Submitted by scott on Wed, 10/13/2021 - 10:46
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March 1854 - April 1857:  Sam Clemens is back in Hannibal and Keokuk.

In 1906 Clemens described this return trip: “I went back to the Mississippi Valley, sitting upright in the smoking-car two or three days and nights. When I reached St. Louis I was exhausted. I went to bed on board a steamboat that was bound for Muscatine. I fell asleep at once, with my clothes on, and didnt’ wake again for thirty-six hours” .

Editorial narrative following 17 and 18 Feb 1854

Some time in St. Louis in 1854, Scharnhorst pg 86 writes:  "In St. Louis during these months, Sam made an initial effort to become a riverboat pilot." ... "Sam approached the crews of a few boats "that lay packed together like sardines at the long St. Louis wharf" but "got only a cold shoulder and short words from mates and clerks."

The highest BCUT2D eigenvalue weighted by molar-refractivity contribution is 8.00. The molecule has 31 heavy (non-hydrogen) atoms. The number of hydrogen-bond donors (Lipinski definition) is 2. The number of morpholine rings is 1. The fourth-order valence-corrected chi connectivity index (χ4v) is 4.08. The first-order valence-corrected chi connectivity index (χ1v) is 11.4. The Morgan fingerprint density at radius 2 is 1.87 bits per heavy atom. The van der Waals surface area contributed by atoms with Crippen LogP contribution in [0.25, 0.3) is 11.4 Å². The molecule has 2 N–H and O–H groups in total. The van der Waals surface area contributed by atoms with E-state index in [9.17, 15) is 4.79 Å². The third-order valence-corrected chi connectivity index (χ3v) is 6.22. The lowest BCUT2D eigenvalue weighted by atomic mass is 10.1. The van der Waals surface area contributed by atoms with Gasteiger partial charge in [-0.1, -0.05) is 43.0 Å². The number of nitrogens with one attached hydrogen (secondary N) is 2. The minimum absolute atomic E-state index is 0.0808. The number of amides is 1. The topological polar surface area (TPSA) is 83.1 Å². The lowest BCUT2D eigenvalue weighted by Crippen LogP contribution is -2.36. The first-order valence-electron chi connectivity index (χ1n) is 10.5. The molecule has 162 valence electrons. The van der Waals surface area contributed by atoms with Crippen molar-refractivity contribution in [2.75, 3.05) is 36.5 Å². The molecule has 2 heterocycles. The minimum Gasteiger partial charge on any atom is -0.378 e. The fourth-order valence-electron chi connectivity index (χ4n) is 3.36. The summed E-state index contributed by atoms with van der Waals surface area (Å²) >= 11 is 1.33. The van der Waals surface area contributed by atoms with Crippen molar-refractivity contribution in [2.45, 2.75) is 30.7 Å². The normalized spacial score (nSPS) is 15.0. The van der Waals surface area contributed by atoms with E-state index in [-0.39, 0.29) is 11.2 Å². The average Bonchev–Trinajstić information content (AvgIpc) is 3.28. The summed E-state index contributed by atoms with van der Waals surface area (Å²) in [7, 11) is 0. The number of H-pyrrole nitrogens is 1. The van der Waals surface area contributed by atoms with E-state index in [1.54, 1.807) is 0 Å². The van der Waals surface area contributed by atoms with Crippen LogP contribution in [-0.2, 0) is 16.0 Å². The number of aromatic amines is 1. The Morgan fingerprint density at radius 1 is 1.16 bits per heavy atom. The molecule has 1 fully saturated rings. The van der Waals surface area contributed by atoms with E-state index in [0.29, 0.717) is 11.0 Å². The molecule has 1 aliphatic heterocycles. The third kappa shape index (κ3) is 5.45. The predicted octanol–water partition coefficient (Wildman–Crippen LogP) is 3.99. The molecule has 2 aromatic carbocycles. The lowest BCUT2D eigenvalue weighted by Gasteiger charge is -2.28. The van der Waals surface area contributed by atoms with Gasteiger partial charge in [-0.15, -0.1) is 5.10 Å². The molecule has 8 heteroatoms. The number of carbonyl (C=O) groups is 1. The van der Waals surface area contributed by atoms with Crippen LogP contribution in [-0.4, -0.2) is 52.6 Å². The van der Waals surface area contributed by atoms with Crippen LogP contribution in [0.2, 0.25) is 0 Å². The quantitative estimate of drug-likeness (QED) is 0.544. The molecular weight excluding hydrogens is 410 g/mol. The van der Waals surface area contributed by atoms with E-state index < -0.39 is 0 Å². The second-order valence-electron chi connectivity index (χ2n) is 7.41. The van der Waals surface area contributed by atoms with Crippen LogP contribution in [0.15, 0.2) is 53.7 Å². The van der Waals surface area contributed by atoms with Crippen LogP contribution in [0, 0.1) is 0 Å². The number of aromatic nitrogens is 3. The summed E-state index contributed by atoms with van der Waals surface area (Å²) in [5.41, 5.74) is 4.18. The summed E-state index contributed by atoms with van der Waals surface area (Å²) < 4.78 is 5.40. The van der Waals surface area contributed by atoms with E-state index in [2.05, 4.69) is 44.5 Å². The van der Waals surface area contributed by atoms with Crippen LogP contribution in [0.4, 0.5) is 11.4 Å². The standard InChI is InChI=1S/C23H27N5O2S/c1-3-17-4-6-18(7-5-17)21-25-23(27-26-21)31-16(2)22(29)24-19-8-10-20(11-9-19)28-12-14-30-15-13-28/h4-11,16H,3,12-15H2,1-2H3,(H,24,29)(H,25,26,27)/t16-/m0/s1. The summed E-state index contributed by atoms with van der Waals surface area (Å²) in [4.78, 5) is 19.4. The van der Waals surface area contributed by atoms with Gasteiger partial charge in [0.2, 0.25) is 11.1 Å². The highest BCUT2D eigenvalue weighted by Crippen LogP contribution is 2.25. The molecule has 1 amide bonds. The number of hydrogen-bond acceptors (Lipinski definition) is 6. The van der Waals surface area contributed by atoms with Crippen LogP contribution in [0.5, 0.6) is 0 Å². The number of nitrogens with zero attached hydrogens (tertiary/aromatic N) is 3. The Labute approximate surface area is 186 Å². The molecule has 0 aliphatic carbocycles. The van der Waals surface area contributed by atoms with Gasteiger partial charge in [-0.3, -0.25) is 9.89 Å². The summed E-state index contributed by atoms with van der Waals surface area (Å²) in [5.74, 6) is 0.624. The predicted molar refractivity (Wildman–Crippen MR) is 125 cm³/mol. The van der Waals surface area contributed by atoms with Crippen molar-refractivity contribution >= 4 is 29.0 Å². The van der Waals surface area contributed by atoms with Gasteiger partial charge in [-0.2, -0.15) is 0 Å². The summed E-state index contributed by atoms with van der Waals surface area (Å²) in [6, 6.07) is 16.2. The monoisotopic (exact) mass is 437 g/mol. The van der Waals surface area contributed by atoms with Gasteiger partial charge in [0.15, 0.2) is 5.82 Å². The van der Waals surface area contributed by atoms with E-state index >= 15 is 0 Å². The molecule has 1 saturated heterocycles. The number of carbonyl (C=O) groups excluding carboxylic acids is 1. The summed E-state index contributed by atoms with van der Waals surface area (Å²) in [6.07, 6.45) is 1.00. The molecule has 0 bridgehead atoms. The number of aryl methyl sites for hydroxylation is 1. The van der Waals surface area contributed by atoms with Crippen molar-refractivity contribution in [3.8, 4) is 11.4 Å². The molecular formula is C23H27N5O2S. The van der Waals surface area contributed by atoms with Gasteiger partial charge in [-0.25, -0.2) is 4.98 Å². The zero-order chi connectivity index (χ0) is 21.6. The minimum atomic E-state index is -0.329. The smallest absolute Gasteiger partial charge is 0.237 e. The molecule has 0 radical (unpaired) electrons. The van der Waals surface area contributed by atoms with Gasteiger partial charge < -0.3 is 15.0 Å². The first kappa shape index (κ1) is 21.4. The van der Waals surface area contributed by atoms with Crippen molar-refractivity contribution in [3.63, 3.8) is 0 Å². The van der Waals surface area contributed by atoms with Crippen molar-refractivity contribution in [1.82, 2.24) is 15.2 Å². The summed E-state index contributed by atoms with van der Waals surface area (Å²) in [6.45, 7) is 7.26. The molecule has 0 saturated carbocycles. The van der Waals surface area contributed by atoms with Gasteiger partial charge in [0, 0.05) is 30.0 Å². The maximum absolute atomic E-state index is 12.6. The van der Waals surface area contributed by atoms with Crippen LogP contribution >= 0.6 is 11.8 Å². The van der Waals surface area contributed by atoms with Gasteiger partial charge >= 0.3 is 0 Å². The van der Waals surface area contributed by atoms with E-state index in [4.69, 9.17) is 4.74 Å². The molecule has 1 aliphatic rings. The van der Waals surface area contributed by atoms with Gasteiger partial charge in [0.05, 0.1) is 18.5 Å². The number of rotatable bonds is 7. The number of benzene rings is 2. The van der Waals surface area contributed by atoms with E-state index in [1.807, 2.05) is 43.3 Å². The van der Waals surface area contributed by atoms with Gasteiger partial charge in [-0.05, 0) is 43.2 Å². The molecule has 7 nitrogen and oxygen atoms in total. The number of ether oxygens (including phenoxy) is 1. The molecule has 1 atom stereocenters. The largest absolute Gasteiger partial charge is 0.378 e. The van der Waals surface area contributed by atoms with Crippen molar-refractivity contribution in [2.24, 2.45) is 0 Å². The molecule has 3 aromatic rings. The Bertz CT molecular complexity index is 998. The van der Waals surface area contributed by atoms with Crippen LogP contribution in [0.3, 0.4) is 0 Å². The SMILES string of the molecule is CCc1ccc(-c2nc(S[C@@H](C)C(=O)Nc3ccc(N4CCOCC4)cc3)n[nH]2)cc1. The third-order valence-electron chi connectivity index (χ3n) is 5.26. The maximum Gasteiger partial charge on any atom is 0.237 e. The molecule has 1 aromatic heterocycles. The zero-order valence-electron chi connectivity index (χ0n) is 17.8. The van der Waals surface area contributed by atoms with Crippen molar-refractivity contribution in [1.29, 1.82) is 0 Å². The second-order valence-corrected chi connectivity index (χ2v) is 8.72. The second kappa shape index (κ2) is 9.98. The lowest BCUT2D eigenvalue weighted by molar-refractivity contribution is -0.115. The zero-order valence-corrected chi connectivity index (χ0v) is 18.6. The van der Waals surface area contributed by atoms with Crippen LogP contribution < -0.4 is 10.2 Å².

It is assumed that Sam traveled all the way to St. Louis by train, but he does not explicitly state this.  In fact, it would have been impossible for him to have done so.  There were no trains arriving at St. Louis or East St. Louis in the Spring of 1854.  It is my current opinion that Sam took the train to Cincinnati, likely the New York and Erie to Dunkirk, the lines that would become the Lake Shore Railroad to Cleveland, then the Cleveland, Columbus and Cincinnati to Cincinnati.  From thence a steamboat down the Ohio River to Cairo then on the Mississippi River to St. Louis.

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